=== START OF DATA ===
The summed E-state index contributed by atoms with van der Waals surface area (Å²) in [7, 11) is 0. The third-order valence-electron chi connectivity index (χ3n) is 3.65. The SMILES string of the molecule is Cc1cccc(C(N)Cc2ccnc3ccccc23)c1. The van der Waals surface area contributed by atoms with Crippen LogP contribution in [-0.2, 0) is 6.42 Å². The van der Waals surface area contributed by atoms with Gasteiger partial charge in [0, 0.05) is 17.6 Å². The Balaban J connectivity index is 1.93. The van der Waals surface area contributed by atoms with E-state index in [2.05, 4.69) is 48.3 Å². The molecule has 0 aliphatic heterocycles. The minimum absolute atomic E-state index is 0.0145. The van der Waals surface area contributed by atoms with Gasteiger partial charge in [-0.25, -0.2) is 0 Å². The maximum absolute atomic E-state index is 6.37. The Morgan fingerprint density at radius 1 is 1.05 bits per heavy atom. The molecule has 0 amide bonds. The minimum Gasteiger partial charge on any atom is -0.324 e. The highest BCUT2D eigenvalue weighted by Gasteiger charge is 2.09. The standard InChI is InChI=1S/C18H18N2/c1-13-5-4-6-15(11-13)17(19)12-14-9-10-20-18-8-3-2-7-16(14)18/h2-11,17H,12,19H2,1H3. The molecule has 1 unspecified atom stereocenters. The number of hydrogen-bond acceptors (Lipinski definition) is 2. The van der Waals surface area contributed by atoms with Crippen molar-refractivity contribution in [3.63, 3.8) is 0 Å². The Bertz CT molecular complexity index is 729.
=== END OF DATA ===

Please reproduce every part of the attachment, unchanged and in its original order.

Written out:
The summed E-state index contributed by atoms with van der Waals surface area (Å²) in [7, 11) is 0. The third-order valence-electron chi connectivity index (χ3n) is 3.65. The SMILES string of the molecule is Cc1cccc(C(N)Cc2ccnc3ccccc23)c1. The van der Waals surface area contributed by atoms with Crippen LogP contribution in [-0.2, 0) is 6.42 Å². The van der Waals surface area contributed by atoms with Gasteiger partial charge in [0, 0.05) is 17.6 Å². The Balaban J connectivity index is 1.93. The van der Waals surface area contributed by atoms with E-state index in [2.05, 4.69) is 48.3 Å². The molecule has 0 aliphatic heterocycles. The minimum absolute atomic E-state index is 0.0145. The van der Waals surface area contributed by atoms with Gasteiger partial charge in [-0.25, -0.2) is 0 Å². The maximum absolute atomic E-state index is 6.37. The Morgan fingerprint density at radius 1 is 1.05 bits per heavy atom. The molecule has 0 amide bonds. The minimum Gasteiger partial charge on any atom is -0.324 e. The highest BCUT2D eigenvalue weighted by Gasteiger charge is 2.09. The standard InChI is InChI=1S/C18H18N2/c1-13-5-4-6-15(11-13)17(19)12-14-9-10-20-18-8-3-2-7-16(14)18/h2-11,17H,12,19H2,1H3. The molecule has 1 unspecified atom stereocenters. The number of hydrogen-bond acceptors (Lipinski definition) is 2. The van der Waals surface area contributed by atoms with Crippen molar-refractivity contribution in [3.63, 3.8) is 0 Å². The Bertz CT molecular complexity index is 729.